The Policy Team and Certification staff are gearing up for the release of proposed changes to the National Organic Program (NOP). While the official rule, called the Strengthening Organic Enforcement proposed rule, is not out yet, the NOP has released a pre-published draft and other resources on their website.
The USDA National Organic Program (NOP) released an official proposed rule for Strengthening Organic Enforcement (SOE). The proposed changes will constitute the most significant changes to organic regulations since the creation of the NOP.
Among other changes, the proposed rule will:
Without the additional oversight provided by the certification process, uncertified handlers are a source of potential fraud in the organic supply chain. Beginning in late 2017, CCOF increased oversight of uncertified handlers by verifying additional audit trail records during inspections and with an Uncertified Handler Affidavit (UHA). The UHA helps us determine if an uncertified handler is legitimately excluded from certification. This change is in line with National Organic Program expectations and other certifiers’ reviews of supply chains.
On April 25, 2014 the National Organic Program released a proposed guidance document regarding Substances Used in Postharvest Handling of Organic Products. This guidance addresses the materials that may be used in on-farm or other immediate postharvest situations. This guidance clarifies some confusion between what materials, such as diatomaceous earth or carbon dioxide, could be used in what contexts in a postharvest setting. Comments are due by June 24.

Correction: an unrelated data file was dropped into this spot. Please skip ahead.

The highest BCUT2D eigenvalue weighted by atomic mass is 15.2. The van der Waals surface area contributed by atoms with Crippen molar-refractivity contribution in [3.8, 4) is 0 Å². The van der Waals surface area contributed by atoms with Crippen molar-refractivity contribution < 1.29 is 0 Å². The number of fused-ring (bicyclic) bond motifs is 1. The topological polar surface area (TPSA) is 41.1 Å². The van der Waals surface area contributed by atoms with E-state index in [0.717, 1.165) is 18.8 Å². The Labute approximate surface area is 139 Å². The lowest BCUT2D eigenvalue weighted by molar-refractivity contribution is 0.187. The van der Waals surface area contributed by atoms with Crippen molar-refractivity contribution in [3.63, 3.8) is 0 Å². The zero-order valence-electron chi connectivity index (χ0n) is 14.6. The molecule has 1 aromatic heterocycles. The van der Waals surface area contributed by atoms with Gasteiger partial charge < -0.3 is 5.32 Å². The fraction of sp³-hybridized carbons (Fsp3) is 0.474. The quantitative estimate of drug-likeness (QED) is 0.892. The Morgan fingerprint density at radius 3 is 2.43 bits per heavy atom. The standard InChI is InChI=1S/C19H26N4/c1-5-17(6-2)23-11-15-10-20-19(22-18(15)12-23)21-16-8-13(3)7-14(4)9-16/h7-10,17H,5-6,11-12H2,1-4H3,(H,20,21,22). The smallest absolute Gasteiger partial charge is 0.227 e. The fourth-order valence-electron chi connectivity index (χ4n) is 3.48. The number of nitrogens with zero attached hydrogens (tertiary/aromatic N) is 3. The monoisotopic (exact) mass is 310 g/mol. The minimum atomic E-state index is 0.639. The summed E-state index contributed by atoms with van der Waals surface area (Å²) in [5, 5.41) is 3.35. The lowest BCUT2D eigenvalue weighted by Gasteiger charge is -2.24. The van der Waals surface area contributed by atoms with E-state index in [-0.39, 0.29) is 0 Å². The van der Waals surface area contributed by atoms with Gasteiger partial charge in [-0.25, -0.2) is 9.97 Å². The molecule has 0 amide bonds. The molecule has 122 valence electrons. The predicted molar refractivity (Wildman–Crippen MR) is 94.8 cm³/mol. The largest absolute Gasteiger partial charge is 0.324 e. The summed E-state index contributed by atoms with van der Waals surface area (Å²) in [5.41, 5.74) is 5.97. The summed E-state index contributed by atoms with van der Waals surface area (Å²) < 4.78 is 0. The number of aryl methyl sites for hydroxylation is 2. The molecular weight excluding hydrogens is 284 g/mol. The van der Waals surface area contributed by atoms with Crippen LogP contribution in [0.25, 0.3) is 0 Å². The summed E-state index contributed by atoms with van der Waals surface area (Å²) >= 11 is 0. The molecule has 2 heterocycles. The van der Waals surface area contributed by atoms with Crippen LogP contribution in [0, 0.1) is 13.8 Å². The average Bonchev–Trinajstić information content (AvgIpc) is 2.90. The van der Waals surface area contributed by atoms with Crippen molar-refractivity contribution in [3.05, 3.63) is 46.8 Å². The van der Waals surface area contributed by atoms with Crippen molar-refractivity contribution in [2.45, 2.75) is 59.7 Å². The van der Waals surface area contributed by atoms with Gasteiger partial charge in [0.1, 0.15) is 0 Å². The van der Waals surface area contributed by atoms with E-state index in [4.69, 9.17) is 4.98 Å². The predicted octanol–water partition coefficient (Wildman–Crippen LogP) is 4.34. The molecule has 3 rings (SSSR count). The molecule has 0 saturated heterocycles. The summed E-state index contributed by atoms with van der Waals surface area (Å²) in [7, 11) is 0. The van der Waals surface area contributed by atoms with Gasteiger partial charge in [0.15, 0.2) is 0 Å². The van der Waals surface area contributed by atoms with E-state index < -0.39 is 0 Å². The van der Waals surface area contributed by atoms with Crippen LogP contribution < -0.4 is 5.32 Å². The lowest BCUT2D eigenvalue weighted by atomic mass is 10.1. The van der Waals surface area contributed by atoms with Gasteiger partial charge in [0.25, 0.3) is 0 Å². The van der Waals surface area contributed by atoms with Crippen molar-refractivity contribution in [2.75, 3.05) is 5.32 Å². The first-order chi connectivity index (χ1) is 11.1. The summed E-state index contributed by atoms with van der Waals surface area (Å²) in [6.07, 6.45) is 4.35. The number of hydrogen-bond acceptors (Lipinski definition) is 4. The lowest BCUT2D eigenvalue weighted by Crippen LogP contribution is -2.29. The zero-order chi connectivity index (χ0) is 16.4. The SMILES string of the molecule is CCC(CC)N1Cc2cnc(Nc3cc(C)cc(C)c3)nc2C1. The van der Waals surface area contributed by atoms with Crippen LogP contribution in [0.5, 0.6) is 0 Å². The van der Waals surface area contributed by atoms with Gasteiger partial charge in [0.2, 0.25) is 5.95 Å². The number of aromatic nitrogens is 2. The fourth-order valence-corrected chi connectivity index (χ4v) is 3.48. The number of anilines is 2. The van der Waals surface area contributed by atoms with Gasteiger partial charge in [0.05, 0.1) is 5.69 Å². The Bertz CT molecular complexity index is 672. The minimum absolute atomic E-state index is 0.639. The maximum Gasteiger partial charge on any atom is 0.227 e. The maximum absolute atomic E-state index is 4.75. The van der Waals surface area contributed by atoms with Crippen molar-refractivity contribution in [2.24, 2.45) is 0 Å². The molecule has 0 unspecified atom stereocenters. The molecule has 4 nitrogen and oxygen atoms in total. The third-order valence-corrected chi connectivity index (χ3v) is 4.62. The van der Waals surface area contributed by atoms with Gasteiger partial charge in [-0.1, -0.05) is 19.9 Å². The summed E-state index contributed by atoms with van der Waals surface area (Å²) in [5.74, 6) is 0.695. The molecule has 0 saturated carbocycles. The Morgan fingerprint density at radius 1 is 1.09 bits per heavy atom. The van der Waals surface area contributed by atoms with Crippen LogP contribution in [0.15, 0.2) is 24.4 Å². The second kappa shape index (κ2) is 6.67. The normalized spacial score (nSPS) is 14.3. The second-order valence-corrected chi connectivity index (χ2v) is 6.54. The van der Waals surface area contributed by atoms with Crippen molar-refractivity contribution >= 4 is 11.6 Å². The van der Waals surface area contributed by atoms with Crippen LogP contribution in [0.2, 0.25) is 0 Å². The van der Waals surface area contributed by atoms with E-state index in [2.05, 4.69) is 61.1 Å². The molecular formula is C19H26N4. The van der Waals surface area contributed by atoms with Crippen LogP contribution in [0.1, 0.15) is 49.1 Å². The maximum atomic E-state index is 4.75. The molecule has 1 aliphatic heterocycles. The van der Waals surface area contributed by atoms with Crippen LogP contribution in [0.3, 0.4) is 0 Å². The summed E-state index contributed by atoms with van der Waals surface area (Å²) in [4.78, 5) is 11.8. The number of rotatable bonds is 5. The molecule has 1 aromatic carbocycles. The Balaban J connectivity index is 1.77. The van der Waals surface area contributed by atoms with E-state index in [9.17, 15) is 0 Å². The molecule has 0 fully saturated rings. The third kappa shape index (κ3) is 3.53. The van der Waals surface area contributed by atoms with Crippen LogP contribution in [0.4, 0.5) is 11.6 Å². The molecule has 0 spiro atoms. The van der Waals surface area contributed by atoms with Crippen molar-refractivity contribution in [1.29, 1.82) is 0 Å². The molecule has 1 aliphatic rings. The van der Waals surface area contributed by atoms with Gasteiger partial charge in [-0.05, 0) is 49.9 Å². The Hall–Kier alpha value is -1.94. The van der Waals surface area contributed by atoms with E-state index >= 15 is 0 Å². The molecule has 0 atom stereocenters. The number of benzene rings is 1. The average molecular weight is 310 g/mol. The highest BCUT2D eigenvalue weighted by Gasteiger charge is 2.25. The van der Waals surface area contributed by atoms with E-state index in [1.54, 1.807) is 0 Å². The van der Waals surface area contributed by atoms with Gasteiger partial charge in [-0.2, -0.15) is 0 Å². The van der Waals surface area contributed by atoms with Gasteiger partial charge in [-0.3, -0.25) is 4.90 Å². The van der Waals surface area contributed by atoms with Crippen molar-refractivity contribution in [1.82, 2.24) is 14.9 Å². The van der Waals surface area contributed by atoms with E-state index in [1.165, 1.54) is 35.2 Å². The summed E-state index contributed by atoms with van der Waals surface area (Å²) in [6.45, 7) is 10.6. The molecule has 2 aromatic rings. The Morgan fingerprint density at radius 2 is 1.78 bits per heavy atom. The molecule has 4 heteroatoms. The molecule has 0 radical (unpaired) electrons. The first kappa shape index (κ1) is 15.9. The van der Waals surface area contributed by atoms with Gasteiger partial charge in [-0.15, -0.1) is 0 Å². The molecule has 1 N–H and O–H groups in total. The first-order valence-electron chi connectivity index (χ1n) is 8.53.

The USDA has published Final Rules that, effective November 3, 2013, update the USDA organic regulations. These three changes are about materials allowed for use in organic handling and processing. We have updated our NOP Standards Manual to reflect these changes. Download our updated manual.
Earlier this year, the National Organic Program published a final rule renewing over 200 listings on the National List of Allowed and Prohibited Substances that were scheduled to expire this year. The rule also made changes to the substances listed below.
On June 12, 2012, the TTB announced that a copy of the organic certificate is no longer required to accompany any Certificate of Label Approval (COLA) application for alcohol beverages labeled as “100% Organic,” “Organic,” and “Made with Organic (specific ingredients).” You are now only required to submit a copy of the approved label with the “CCOF approved” stamp, along with your COLA application.
A recently released NOP notice may require you to take action! Please review the labeling changes carefully and contact us at firstname.lastname@example.org or (831) 423-2263 if you have questions.
By January 1, 2014, all package labels for organic products must state "Certified Organic by CCOF" BELOW the name and contact information for your operation.
Improvements for Materials Tracking and Approvals Continue: We have heard loud and clear that one of our clients’ biggest frustrations with the certification process is the paperwork surrounding input materials approval. In response, CCOF has been undergoing a materials evolution focused on making the process more efficient and less burdensome. We hope that you will find these changes to be positive, and welcome your feedback at any time!